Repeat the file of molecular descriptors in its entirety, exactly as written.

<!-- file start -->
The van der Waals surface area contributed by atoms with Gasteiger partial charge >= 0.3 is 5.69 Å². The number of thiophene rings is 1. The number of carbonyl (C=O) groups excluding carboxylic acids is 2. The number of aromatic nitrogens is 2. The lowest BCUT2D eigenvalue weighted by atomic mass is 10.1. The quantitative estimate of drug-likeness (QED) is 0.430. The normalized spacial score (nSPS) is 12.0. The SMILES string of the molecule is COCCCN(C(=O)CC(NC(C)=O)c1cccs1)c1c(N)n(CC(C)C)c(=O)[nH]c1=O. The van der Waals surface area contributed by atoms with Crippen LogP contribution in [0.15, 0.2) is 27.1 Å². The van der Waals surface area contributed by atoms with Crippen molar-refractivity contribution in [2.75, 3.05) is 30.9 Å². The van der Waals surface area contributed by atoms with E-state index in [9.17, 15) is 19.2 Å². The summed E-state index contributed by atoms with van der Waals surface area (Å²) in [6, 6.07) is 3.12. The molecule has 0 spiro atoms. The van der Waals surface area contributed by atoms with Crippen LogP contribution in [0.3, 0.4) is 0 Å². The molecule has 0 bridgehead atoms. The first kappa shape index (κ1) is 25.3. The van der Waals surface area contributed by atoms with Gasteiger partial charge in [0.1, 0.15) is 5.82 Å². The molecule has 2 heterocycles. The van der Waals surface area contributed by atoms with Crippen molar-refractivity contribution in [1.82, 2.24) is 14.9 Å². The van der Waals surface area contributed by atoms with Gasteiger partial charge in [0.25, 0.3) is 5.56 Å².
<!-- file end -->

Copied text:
The van der Waals surface area contributed by atoms with Gasteiger partial charge >= 0.3 is 5.69 Å². The number of thiophene rings is 1. The number of carbonyl (C=O) groups excluding carboxylic acids is 2. The number of aromatic nitrogens is 2. The lowest BCUT2D eigenvalue weighted by atomic mass is 10.1. The quantitative estimate of drug-likeness (QED) is 0.430. The normalized spacial score (nSPS) is 12.0. The SMILES string of the molecule is COCCCN(C(=O)CC(NC(C)=O)c1cccs1)c1c(N)n(CC(C)C)c(=O)[nH]c1=O. The van der Waals surface area contributed by atoms with Crippen LogP contribution in [0.15, 0.2) is 27.1 Å². The van der Waals surface area contributed by atoms with Crippen molar-refractivity contribution in [2.75, 3.05) is 30.9 Å². The van der Waals surface area contributed by atoms with E-state index in [9.17, 15) is 19.2 Å². The summed E-state index contributed by atoms with van der Waals surface area (Å²) in [6, 6.07) is 3.12. The molecule has 0 spiro atoms. The van der Waals surface area contributed by atoms with Crippen LogP contribution in [0.3, 0.4) is 0 Å². The molecule has 0 bridgehead atoms. The first kappa shape index (κ1) is 25.3. The van der Waals surface area contributed by atoms with Gasteiger partial charge in [0.1, 0.15) is 5.82 Å². The molecule has 2 heterocycles. The van der Waals surface area contributed by atoms with Crippen molar-refractivity contribution in [1.82, 2.24) is 14.9 Å². The van der Waals surface area contributed by atoms with Gasteiger partial charge in [0.25, 0.3) is 5.56 Å².